A viewbook is designed to showcase the best and most important things about a school. This would be the students, the teachers, the learning.
Last year it was time to start working on our new viewbook. This seemed like a perfect opportunity for our student designers and writers to come together, and to tap into some of the humor, color and vibrancy of the photos students take and share on social media. Our Graphic and Advanced Graphic Design and AP Language and Composition students could work together and apply skills and classroom concepts to a real-life assignment. One of the components of the AP course is developing visual literacy. Ms. Rossuck and Mr. Townsend were excited about the idea of collaborating.
The brief for the new viewbook was that it convey the four attributes that make Randolph unlike any other school in our area. These attributes were identified and defined by a group of parents during the 2012-13 school year.
How would the students relate to these terms? How would they interpret them? Ms. Rossuck and I introduced the three sections of her AP English class to the idea of the viewbook as a visual argument. A school's value proposition is a thesis supported by not only text, but image and design. Why is some text in a list? Who is telling the story? Why did they use this photo, shot this way, to make this point? Things that look random are intentional. The Class of 2015 is now reading college materials with a trained eye!
What I didn't want to create was a viewbook that read like a viewbook. I wanted to produce something that sounded like our students and that brought the descriptors to life. When we say that freedom is an attribute, what does that mean? What value does that have?
As we did a "chalk talk" exercise, where students wrote a conversation about each of the four words, they came up with an image and a question for freedom: an empty classroom. Learning is not limited to what you do at your desk. Learning, they noted, happened on Interim trips, during free periods, and through relationships with others. Freedom included being yourself, asking questions, being responsible, not being afraid to try new things.
As well as coming up with ideas and taglines for the four attributes, students wrote short, personal narratives on each, some of which you can read here, under the rstories13 tag.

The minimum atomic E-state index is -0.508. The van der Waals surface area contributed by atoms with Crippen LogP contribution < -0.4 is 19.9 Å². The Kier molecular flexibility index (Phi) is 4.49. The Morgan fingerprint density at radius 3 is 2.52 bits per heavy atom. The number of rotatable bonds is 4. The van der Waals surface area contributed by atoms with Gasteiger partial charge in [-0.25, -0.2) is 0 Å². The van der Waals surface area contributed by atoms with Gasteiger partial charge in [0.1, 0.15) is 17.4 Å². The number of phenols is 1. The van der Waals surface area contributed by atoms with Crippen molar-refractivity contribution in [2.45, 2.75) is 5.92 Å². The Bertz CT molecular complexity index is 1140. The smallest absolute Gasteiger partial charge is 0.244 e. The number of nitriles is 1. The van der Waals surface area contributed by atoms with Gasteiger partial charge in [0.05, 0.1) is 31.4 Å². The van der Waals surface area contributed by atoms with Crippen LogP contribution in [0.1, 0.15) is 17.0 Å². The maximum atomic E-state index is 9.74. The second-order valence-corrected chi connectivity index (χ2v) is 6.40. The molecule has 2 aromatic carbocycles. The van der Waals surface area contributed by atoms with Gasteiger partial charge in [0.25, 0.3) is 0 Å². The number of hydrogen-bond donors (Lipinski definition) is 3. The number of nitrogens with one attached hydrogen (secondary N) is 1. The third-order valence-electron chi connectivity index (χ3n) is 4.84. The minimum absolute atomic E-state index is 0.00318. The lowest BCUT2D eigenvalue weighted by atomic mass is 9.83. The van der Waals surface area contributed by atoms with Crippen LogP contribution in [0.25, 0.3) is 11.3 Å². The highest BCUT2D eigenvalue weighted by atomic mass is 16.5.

While this was going on in English, the entire community was invited to take part in monthly photo challenges using the rstories13 hashtag. Throughout the year more voices joined in. In the end we collected more than 1,000 images. (You can hear more about the crowdsourcing project here.) I also worked with Lower and Middle school deans and teachers to collect stories from younger students through advisory sessions.
A group of 8th graders signed up to be in a focus group with Ms. Below. This footage, was eventually used in a video version of the viewbook, shown below, because there was something so compelling about the candor and enthusiasm of the students who took part. They hadn't been prepped or selected as spokespeople, but they demonstrated the power of the student voice in this endeavor.
In the last class with AP English, Mr. Townsend brought his Advanced Graphic Design class, six students who would develop the concept and visual architecture for the book, which, once developed, they would present, once informally and twice formally, to the client (the Advancement Team), and then to the Board of Trustees who serve on the Advancement Committee.
The first was the cover. The design wasn't working. There was a compass rose, quadrants and four colors, but it was hard to read, and the book's title, which was supposed to suggest travel, was actually the name of a series of travel guides. Mr. Townsend and I made a suggestion. The class could have moved on at this point, but they were invested. They debated pros and cons and retitled the book "Our Stories," referencing the hashtag and the describing the content. The square shape would reflect the role played by Instagram in obtaining material but the cover design would be less obvious in this reference. Mariam Hassoun, a sophomore not in either class, was asked to sketch a new compass rose. (Mr. Townsend and I later added the color squares in the final design, in the guise of printer's marks.)
The second hurdle was their role as art directors. Whether you are a student, a parent, or a person at work, the hardest thing you do probably involves other people. Group work can be challenging but it is good preparation for the rest of your life. The actual layout was to be done by the Graphic Design class, who were coming to the project cold. Their first layouts were very literal. It's supposed to look scrapbooky? Like kids did it? There you are. Well, I thought, looking at the first drafts, maybe that's all a beginning class can be expected to do. Maybe we are asking and expecting too much. But the art directors returned and the group talked some more. Circles, colors, the dotted line as a connector, a path, a journey, in some places you turn the book as you would a map. Then the book came together.
When Reed, who was in Advanced Graphic Design, and Owen, who was in both AGD and AP English, spoke to the faculty at the start of the school year about their work on the project they talked about the value of writing for a real audience and working on a real-life assignment. They learned about deadlines and working with others.
Reed said, "We had real discussions and arguments with anyone and yelling about whatever we thought was right and wrong and it turned out to [be] this."
Ms. Rossuck, Mr. Townsend and I are excited to share what we learned from this project at the 2015 NAIS Annual Conference. If you would like to receive a copy of this viewbook, please contact our Admissions Office, 256-799-6103.